Chain Reaction Foundation Ltd

The Physical Me – The Fountain of Youth

by Margaret Bell | April 5, 2018

For as long as there has been culture and belief, there have been stories of the mystical Fountain of Youth; a source of water which will preserve the youth of those who drink from it forever more.

The fountain is mentioned in the work of Ancient Greeks like Herodotus, Medieval authors such as John Mandeville, and in countless other texts across history. But accounts of the fountain are not to be trusted. Instead, the magical properties of the water can be attributed to humankind's lust for the strange and the wonderful, and our cultural obsession with youth, ageing, and escaping death.

So, if this fountain doesn't exist, why am I discussing it here? Well, of course there is no magic water source which can provide us with eternal youth, but we certainly can roll the clock back on our physical age. And, in doing so, we can unlock a range of other benefits which tie into the sense we have talked about before: the sense of 'the whole me'.

Australia's Physical Problem

Modern Australia is facing a significant physical problem. In the 33 years between 1984 and 2017, obesity figures in Australia rose by an astonishing 80%. By 2017, 11.2 million Australians were classed as overweight or obese, representing 63.4% of adults. This figure rose to between 75% and 80% for middle-aged men.

Unfortunately, our young people are also not faring so well. A quarter of all young people living in the country are now classified as overweight, and severe obesity levels in under-18s are on the increase. This is leading to increased strain on Australia's health system (it was estimated that obesity cost the health system $48bn in 2008), and also on our bodies. In 2017, an estimated 11.3% of the population – or 2.6 million people, were suffering from hypertension.

We must be careful with the words we choose here. People come in all shapes and sizes, and body positivity is something to be championed. No one amongst us would deny someone the chance to feel happy and secure in their own body, just as no one amongst us would deny someone the chance to live a healthy and fulfilling life.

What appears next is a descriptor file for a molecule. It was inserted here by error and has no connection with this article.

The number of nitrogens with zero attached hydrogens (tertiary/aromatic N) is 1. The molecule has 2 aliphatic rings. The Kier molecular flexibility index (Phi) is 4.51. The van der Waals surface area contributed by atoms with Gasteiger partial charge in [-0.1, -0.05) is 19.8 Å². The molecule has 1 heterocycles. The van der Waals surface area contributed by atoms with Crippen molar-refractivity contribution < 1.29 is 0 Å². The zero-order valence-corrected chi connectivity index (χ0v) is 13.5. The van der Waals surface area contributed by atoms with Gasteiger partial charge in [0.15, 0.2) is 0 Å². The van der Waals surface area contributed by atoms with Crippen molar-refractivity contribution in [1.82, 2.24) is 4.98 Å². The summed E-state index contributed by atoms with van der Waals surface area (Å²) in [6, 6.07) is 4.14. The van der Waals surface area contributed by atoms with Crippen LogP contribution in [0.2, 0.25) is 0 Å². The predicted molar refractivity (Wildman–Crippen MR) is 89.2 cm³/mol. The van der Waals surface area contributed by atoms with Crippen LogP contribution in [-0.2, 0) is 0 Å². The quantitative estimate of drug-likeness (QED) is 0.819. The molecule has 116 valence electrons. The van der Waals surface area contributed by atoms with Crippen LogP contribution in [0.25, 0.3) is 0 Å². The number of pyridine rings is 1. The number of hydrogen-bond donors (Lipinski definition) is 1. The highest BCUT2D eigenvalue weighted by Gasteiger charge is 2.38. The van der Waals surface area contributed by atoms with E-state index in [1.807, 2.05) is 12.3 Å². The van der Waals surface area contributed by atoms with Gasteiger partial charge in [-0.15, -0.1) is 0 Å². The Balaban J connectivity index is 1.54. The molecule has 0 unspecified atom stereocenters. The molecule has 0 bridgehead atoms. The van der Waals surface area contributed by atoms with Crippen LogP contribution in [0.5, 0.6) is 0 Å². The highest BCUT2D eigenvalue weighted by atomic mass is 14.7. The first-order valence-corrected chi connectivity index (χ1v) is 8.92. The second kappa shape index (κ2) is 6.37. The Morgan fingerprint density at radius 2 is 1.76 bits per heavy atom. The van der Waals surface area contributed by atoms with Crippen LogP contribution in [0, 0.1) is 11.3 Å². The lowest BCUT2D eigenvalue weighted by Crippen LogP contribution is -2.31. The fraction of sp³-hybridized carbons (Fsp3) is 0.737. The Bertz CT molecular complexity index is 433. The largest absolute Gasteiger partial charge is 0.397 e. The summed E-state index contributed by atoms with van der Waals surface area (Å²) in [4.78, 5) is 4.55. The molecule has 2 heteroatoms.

We must give ourselves the tools and the resources to manage our weight and our physical condition. This is a responsible approach to the physical self.

There is also a profound connection between the physical self and other aspects of 'the whole me'. A study conducted by toiletries manufacturer Dove in 2016 found that body confidence issues are a serious problem for more than 80% of Australian women. This problem is not unique to women, also, which means there are countless numbers of sufferers in the country.

This underlines the close ties between physicality and mentality, which in turn feeds into a greater understanding of our own position within society. This is critical to maintaining a functioning community in Australia and is something we try to foster at Learning Ground.

The Three Needs of the Physical Me

In this week's session at Learning Ground we discuss the three needs of the physical me. These are very simple. We need;

  • Good and regular exercise
  • The right amount of sleep
  • Quality foods

Exercise is critical to our health as human beings. By engaging in regular exercise, we are managing our weight, helping our physical condition in a myriad of other ways, developing psychological strength and resilience, and increasing positivity.

Sleep is a powerful thing too, so much so that sleep deprivation is considered an illegal torture technique in the global community. For young people who are still growing, around eight to ten hours of sleep is necessary to support mental and physical health.

Food is fuel after all, and we need fuel to live. So, we should make sure that this fuel is the best it can possibly be. Eliminating junk food and other harmful substances from our diet will help us to achieve this.

The Fountain of Youth may be a fantasy, but we can still roll back the years in a positive manner.

Margaret Bell, AM - Founder and CEO of Chain Reaction Foundation.

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